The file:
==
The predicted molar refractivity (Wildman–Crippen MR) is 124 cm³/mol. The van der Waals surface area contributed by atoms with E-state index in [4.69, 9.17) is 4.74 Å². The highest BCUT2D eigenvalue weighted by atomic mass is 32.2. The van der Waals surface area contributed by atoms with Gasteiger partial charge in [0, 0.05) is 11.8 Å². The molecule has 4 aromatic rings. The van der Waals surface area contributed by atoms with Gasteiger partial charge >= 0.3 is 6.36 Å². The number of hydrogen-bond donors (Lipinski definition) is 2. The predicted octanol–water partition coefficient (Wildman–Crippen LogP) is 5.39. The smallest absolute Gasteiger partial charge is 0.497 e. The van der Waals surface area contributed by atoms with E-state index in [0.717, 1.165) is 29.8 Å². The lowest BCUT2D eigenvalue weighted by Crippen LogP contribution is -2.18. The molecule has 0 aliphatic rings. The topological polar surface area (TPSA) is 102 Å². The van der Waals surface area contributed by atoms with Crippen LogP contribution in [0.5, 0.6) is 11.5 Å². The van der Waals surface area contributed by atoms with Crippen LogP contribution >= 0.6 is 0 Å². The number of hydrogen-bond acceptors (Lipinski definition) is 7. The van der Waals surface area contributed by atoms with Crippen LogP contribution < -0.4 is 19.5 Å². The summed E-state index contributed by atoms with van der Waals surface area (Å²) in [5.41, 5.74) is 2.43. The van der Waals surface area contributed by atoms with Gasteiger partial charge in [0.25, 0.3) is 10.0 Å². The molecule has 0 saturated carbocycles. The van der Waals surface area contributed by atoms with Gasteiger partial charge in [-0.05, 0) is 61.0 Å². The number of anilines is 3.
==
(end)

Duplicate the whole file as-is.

The predicted molar refractivity (Wildman–Crippen MR) is 124 cm³/mol. The van der Waals surface area contributed by atoms with E-state index in [4.69, 9.17) is 4.74 Å². The highest BCUT2D eigenvalue weighted by atomic mass is 32.2. The van der Waals surface area contributed by atoms with Gasteiger partial charge in [0, 0.05) is 11.8 Å². The molecule has 4 aromatic rings. The van der Waals surface area contributed by atoms with Gasteiger partial charge >= 0.3 is 6.36 Å². The number of hydrogen-bond donors (Lipinski definition) is 2. The predicted octanol–water partition coefficient (Wildman–Crippen LogP) is 5.39. The smallest absolute Gasteiger partial charge is 0.497 e. The van der Waals surface area contributed by atoms with E-state index in [0.717, 1.165) is 29.8 Å². The lowest BCUT2D eigenvalue weighted by Crippen LogP contribution is -2.18. The molecule has 0 aliphatic rings. The topological polar surface area (TPSA) is 102 Å². The van der Waals surface area contributed by atoms with Crippen LogP contribution in [0.5, 0.6) is 11.5 Å². The van der Waals surface area contributed by atoms with Crippen LogP contribution >= 0.6 is 0 Å². The number of hydrogen-bond acceptors (Lipinski definition) is 7. The van der Waals surface area contributed by atoms with Crippen LogP contribution < -0.4 is 19.5 Å². The summed E-state index contributed by atoms with van der Waals surface area (Å²) in [5.41, 5.74) is 2.43. The van der Waals surface area contributed by atoms with Gasteiger partial charge in [0.25, 0.3) is 10.0 Å². The molecule has 0 saturated carbocycles. The van der Waals surface area contributed by atoms with Gasteiger partial charge in [-0.05, 0) is 61.0 Å². The number of anilines is 3.